WNET

Frankie Quimby of Sapelo Island | EGG: The Arts Show

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This video segment from Egg: The Arts Show presents a glimpse of the last island-based Gullah/Geechee community located on Sapelo Island. The original Gullah/Geechee were slaves. When slavery was abolished, the lands on the island were abandoned to the slaves. Frankie Quimby of the Georgia Sea Island Singers speaks of her pride for the island community and the importance of preserving the Gullah/Geechee culture. She also tells how the songs of the slaves also served as escape songs. For more about Sapelo Island, see “Ben Hall of Sapelo Island” and “Ronald Johnson of Sapelo Island.”

Chalk Sculpture | Art in the 21st Century: Paradox

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Artists Jennifer Allora and Guillermo Calzadilla often begin a project by asking the question, "What are the meanings connoted by the use of certain materials?" For them, chalk is both an “ideological tool,” as something used in a classroom, and a geological substance found in the earth. Because of the nature of chalk, the artists decided to create a chalk sculpture in a public square. In this video segment from Art in the 21st Century: Paradox, see what happened when people in Peru were given the opportunity to write or create images with giant pieces of chalk in a public place and how this event addressed the topic of freedom of speech.

Building Video Literacy: Response

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The meaning of a film is not only in the mind of the filmmaker, but also in how each shot affects the viewer. Sometimes a shot evokes a very strong response in the viewer, and sometimes it evokes several more subtle responses all at once – and sometimes the response changes if the film is viewed more than once. The specific response evoked in a viewer may be very individual, but the way the shot is composed provides clues about what the filmmaker might have intended.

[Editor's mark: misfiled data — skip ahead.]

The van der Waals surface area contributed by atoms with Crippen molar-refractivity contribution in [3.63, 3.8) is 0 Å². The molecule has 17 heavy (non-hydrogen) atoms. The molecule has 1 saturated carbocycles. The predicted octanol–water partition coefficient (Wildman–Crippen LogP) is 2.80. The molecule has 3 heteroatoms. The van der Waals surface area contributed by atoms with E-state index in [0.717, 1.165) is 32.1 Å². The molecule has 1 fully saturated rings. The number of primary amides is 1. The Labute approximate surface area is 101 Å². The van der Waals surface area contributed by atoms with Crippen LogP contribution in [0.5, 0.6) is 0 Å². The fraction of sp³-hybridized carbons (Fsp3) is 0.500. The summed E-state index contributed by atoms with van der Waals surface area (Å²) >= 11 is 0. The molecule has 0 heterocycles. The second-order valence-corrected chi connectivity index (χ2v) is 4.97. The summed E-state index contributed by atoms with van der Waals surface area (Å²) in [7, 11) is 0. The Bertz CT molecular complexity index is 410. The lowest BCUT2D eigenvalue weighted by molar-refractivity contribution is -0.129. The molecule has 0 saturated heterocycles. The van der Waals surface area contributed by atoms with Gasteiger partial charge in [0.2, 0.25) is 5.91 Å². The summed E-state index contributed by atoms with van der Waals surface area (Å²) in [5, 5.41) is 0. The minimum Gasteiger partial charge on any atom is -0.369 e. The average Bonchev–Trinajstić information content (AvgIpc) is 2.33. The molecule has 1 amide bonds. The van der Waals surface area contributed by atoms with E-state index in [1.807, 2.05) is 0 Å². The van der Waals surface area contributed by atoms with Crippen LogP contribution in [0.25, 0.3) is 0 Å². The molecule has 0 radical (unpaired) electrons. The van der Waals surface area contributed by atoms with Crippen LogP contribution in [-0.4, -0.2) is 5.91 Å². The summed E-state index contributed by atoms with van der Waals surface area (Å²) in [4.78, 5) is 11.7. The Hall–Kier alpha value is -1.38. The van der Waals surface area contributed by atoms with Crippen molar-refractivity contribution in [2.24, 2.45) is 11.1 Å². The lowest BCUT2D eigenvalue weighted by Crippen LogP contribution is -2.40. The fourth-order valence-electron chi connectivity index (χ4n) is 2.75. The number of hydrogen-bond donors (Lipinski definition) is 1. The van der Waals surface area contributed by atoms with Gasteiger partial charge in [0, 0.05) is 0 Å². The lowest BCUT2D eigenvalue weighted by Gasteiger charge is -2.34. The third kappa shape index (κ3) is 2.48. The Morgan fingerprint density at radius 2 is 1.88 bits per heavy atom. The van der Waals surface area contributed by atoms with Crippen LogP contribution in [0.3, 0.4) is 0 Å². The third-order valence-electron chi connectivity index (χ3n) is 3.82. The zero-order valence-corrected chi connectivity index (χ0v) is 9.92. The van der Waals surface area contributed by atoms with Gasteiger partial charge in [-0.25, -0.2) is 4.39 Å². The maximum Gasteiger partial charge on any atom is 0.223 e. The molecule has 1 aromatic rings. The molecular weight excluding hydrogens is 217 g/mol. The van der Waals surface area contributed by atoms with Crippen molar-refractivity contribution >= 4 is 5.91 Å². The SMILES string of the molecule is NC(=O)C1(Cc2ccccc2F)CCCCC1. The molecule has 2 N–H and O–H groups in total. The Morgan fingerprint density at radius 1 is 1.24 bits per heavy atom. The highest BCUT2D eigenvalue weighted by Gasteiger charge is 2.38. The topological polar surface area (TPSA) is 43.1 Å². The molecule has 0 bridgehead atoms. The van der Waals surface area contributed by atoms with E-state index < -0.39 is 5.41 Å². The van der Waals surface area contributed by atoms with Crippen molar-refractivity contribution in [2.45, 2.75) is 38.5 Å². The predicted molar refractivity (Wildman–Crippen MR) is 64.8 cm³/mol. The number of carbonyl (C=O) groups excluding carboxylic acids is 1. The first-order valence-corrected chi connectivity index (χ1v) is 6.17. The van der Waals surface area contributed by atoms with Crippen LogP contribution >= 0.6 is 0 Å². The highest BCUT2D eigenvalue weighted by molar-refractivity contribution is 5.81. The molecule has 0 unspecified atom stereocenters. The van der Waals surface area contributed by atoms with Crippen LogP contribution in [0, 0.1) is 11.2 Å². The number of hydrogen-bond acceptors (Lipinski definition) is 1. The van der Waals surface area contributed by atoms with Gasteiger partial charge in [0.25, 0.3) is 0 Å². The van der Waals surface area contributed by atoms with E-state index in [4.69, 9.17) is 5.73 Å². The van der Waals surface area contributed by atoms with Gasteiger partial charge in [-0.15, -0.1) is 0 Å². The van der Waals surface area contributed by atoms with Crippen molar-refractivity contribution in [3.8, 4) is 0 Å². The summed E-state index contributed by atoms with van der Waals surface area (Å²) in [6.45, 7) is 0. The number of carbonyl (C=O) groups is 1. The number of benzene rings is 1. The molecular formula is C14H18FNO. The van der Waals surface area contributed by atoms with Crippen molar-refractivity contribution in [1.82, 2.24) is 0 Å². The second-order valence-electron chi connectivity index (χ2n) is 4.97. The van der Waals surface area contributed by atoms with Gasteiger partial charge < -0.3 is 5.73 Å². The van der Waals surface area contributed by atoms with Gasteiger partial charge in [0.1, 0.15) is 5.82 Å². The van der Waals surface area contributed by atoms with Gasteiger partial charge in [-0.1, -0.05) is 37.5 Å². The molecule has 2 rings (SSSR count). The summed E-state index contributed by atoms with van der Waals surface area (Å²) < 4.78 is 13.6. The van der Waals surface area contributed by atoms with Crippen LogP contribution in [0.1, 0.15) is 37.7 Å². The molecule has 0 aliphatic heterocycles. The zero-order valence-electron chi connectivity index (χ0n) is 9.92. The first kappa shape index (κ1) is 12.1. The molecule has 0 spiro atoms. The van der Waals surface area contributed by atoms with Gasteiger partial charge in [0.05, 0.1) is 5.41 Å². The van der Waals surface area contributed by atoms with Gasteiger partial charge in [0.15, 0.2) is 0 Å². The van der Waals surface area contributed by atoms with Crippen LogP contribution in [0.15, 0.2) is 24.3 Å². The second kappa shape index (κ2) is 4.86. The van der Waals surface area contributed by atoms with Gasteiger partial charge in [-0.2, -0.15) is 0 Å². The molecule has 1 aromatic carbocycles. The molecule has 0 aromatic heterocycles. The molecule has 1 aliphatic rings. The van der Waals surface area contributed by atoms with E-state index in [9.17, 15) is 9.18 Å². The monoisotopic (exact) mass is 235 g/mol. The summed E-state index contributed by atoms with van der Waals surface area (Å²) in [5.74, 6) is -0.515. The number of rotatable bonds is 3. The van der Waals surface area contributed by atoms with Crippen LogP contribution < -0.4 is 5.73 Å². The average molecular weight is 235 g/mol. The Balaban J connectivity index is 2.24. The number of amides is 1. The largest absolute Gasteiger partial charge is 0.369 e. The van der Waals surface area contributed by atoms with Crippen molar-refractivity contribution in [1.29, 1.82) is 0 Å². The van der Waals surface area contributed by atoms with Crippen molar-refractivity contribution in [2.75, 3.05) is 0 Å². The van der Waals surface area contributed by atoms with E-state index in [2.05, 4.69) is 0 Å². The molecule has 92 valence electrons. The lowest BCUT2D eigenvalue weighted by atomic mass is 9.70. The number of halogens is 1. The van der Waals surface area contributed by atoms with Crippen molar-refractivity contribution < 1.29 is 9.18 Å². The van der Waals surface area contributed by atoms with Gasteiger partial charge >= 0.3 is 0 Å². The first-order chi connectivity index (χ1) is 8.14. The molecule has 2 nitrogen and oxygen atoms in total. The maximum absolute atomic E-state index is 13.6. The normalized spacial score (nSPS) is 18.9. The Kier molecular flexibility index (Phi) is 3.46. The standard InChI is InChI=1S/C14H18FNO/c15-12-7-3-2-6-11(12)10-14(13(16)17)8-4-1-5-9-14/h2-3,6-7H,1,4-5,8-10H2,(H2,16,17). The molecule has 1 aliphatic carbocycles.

Picturing America - Dorothea Lange

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In this video from Picturing America on Screen, cinematographer Dyanna Taylor shares her earliest childhood influence: her grandmother, the renowned photographer Dorothea Lange. Taylor travels to the Library of Congress to see her grandmother's collection of photographs, including Migrant Mother, an iconic image of the 1930s. The photograph shows a poverty-stricken mother with her children and is best known for its emotional imagery and symbolic representation of Depression-era America.

ANNIE ON BROADWAY: What Does a Producer Do?

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Producer Arielle Tepper Madover talks about taking the production of Annie: The Musical from pre-production to the stage. She discusses everything from clearing the rights to the play and hiring a director, to how she balances her roles as producer and mother.

Picturing America - Augustus Saint-Gaudens and Winslow Homer

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Learn about the Civil War through the art of Augustus Saint-Gaudens and Winslow Homer in this video from Picturing America on Screen.  Saint-Gaudens's Robert Shaw Memorial in Boston Common depicts a resonant, courageous act of the Civil War, in which the first regiment of African American soldiers recruited in the North for the Union Army fought a doomed battle on a South Carolina fortress.

The Winslow Homer image of a soldier returning to his farm after the Civil War in The Veteran in a New Field refers to both the desolation of war and the country’s hope for the future. While the farmer’s scythe called to mind the bloodiest battles fought—and lives lost—in fields of grain, the bountiful crop of golden wheat could also be seen as a Christian symbol of salvation.

Building Video Literacy: Purpose

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The basis for a filmmaker’s decision regarding how a shot is framed, what sound to include or add and what movement to show has to do with the purpose of the shot. Those decisions hinge on what the shot is designed to accomplish in order to create the overall meaning of the film.

ANNIE ON BROADWAY: What Do Stage Managers Do?

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Stage managers Peter Lawrence and Rachel Wolff discuss how they keep things running smoothly backstage at Annie: The Musical. Peter and Rachel also discuss the added challenge of working with a young cast.

Nature | Crash: A Tale of Two Species - Horseshoe Crabs and Humans

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Learn about horseshoe crabs in this video from Nature. Horseshoe crabs spend most of their time, and are safest, on the ocean floor, but when it is time to spawn, they take a risk by coming to the surface to lay eggs. With the current moratorium imposed on fisherman using crabs as bait, they now harvest crabs for medical purposes and are then required to return them alive to Chesapeake Bay. Horseshoe crabs have blue blood containing a coagulant that detects minute levels of bacteria, forming a protective shield within the body akin to a "primitive antibiotic."

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